Number theory

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    Khushi Sharma

    <p> Let p be a prime that is relatively prime to 10, and let n be an integer, 0<n<p. Let d be the order of 10 modulo p. </p><p> Show that the length of the period of the decimal expansion of n/p is d .</p>

    Kanishk Sharma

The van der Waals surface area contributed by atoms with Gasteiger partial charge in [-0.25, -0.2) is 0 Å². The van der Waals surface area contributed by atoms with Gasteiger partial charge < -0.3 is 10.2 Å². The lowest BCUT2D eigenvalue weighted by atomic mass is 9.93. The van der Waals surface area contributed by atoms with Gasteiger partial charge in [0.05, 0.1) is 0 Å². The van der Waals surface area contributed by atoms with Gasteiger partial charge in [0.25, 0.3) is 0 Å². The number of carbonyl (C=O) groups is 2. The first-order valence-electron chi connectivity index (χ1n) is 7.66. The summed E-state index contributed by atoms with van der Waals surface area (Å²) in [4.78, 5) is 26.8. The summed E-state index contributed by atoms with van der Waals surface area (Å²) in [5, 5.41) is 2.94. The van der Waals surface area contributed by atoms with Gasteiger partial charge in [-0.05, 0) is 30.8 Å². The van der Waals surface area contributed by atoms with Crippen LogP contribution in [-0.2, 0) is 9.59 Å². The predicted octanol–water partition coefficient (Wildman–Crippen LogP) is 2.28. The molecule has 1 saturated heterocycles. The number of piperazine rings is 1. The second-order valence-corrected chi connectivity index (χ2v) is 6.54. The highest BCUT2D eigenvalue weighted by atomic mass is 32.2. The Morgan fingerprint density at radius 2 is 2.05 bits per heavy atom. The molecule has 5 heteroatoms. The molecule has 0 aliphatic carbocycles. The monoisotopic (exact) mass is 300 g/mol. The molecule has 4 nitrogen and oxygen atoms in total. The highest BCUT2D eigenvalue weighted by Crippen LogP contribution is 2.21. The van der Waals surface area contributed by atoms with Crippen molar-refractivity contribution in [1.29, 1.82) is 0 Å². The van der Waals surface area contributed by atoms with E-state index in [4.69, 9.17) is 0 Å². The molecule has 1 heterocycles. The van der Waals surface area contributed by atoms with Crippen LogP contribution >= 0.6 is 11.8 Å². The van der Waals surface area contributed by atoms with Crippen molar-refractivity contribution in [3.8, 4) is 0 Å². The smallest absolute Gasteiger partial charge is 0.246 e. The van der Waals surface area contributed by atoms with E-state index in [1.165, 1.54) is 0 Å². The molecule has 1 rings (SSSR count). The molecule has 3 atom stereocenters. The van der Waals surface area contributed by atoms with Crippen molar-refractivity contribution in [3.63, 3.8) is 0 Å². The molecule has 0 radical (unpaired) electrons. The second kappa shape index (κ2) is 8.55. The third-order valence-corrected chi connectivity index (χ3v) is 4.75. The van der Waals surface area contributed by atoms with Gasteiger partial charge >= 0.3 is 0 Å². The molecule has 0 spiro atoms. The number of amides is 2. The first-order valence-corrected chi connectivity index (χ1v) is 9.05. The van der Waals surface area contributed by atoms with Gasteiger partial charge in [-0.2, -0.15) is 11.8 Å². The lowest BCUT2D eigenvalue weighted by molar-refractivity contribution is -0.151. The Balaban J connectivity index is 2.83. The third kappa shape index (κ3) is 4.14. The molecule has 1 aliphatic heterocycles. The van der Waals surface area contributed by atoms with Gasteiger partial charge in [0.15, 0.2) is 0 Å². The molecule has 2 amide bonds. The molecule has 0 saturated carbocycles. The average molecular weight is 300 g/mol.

<p>Let m be the length of the period, and let n/p= <br />0.a1a2. . . am(line above a1a2…am i.e recurring). Then ,10^m.n/p=a1a2. . . am.a1a2. . . am(recurring)⇒(10^m−1)n/p=a1a2. . . am,an integer. Since n and p are relatively prime,p must divide 10^m − 1, so d divides m. Conversely,p divides 10^d−1, so (10^d−1)n/p is an integer, with at most d digits. If we divide this integer by 10^d−1, then we obtain a rational number, whose decimal expansion has period at most d. Therefore,m=d.</p>

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